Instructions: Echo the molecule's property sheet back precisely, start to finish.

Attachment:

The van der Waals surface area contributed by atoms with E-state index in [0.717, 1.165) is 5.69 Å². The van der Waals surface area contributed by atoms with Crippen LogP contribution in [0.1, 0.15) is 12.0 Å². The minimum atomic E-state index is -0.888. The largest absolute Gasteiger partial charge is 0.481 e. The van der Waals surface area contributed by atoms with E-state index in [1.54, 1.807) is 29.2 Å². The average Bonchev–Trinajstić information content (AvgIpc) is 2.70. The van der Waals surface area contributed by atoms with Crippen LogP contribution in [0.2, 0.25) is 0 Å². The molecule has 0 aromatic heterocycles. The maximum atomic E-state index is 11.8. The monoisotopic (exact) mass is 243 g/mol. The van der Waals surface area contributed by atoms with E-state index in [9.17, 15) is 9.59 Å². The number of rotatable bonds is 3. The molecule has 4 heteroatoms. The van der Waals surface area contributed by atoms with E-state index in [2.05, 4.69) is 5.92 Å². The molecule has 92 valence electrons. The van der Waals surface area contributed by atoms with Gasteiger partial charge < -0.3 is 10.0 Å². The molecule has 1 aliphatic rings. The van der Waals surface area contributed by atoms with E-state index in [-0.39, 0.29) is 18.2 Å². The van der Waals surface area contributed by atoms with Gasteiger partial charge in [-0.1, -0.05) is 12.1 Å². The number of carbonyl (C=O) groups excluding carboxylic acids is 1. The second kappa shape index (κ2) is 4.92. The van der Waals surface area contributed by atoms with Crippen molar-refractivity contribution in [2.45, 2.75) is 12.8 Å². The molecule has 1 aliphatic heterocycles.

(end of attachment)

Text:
The van der Waals surface area contributed by atoms with E-state index in [0.717, 1.165) is 5.69 Å². The van der Waals surface area contributed by atoms with Crippen LogP contribution in [0.1, 0.15) is 12.0 Å². The minimum atomic E-state index is -0.888. The largest absolute Gasteiger partial charge is 0.481 e. The van der Waals surface area contributed by atoms with E-state index in [1.54, 1.807) is 29.2 Å². The average Bonchev–Trinajstić information content (AvgIpc) is 2.70. The van der Waals surface area contributed by atoms with Crippen LogP contribution in [0.2, 0.25) is 0 Å². The molecule has 0 aromatic heterocycles. The maximum atomic E-state index is 11.8. The monoisotopic (exact) mass is 243 g/mol. The van der Waals surface area contributed by atoms with E-state index in [9.17, 15) is 9.59 Å². The number of rotatable bonds is 3. The molecule has 4 heteroatoms. The van der Waals surface area contributed by atoms with E-state index in [2.05, 4.69) is 5.92 Å². The molecule has 92 valence electrons. The van der Waals surface area contributed by atoms with Gasteiger partial charge < -0.3 is 10.0 Å². The molecule has 1 aliphatic rings. The van der Waals surface area contributed by atoms with E-state index in [-0.39, 0.29) is 18.2 Å². The van der Waals surface area contributed by atoms with Gasteiger partial charge in [-0.1, -0.05) is 12.1 Å². The number of carbonyl (C=O) groups excluding carboxylic acids is 1. The second kappa shape index (κ2) is 4.92. The van der Waals surface area contributed by atoms with Crippen molar-refractivity contribution in [2.45, 2.75) is 12.8 Å². The molecule has 1 aliphatic heterocycles.